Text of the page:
Researchers discover when it’s good to get the blues
Contrary to common belief, blue light may not be as disruptive to our sleep patterns as originally thought - according to University of Manchester scientists.
According to the team, using dim, cooler, lights in the evening and bright warmer lights in the day may be more beneficial to our health.
Twilight is both dimmer and bluer than daylight, they say, and the body clock uses both of those features to determine the appropriate times to be asleep and awake.
Current technologies designed to limit our evening exposure to blue light, for example by changing the screen colour on mobile devices, may therefore send us mixed messages, they argue.
This is because the small changes in brightness they produce are accompanied by colours that more resemble day.
The research, which was carried out on mice, used specially designed lighting that allowed the team to adjust colour without changing brightness.
That showed blue colours produced weaker effects on the mouse body clock than equally bright yellow colours.
The findings, say the team, have important implications for the design of lighting and visual displays intended to ensure healthy patterns of sleep and alertness.
The study is published in Current Biology and funded by the Biotechnology and Biological Sciences Research Council.
The body clock uses a specialised light sensitive protein in the eye to measure brightness, called melanopsin, which is better at detecting shorter wavelength photons.
We show the common view that blue light has the strongest effect on the clock is misguided; in fact, the blue colours that are associated with twilight have a weaker effect than white or yellow light of equivalent brightness
This is why, say the team, researchers originally suggested blue light might have a stronger effect.
However, our perception of colour comes from the retinal cone cells and the new research shows that the blue colour signals they supply reduce the impact on light on the clock.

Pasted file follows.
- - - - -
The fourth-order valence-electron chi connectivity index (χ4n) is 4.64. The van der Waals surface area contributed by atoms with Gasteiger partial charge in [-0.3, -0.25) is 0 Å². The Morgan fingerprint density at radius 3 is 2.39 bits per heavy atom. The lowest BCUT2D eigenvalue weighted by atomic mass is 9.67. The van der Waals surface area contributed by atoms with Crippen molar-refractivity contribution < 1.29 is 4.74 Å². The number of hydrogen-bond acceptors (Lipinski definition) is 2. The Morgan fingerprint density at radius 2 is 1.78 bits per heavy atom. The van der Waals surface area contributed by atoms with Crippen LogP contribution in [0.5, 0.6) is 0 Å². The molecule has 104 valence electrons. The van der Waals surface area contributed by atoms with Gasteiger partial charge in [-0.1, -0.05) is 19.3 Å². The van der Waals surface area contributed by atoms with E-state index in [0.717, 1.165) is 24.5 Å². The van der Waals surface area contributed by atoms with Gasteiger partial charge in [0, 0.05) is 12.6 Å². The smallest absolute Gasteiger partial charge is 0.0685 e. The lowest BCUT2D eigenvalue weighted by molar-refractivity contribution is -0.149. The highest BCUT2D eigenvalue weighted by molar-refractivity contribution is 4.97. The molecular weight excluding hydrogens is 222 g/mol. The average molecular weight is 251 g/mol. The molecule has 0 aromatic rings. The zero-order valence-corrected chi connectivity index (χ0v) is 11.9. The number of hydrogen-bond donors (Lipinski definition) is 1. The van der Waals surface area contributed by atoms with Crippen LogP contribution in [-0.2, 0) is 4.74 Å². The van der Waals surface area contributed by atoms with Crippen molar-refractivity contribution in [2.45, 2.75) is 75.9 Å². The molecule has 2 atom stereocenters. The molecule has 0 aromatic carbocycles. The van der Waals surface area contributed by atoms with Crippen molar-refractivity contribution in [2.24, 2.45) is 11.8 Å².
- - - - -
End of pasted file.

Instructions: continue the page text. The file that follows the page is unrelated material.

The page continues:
Dr Tim Brown, from The University of Manchester, said: “We show the common view that blue light has the strongest effect on the clock is misguided; in fact, the blue colours that are associated with twilight have a weaker effect than white or yellow light of equivalent brightness.
“There is lots of interest in altering the impact of light on the clock by adjusting the brightness signals detected by melanopsin but current approaches usually do this by changing the ratio of short and long wavelength light; this provides a small difference in brightness at the expense of perceptible changes in colour.”
He added: “We argue that this is not the best approach, since the changes in colour may oppose any benefits obtained from reducing the brightness signals detected by melanopsin.
“Our findings suggest that using dim, cooler, lights in the evening and bright warmer lights in the day may be more beneficial.
“Research has already provided evidence that aligning our body clocks with our social and work schedules can be good for our health. Using colour appropriately could be a way to help us better achieve that.”
The paper Cones support alignment to an inconsistent world by supressing mouse circadian responses to the blue colours associated with twilight is published in Current Biology.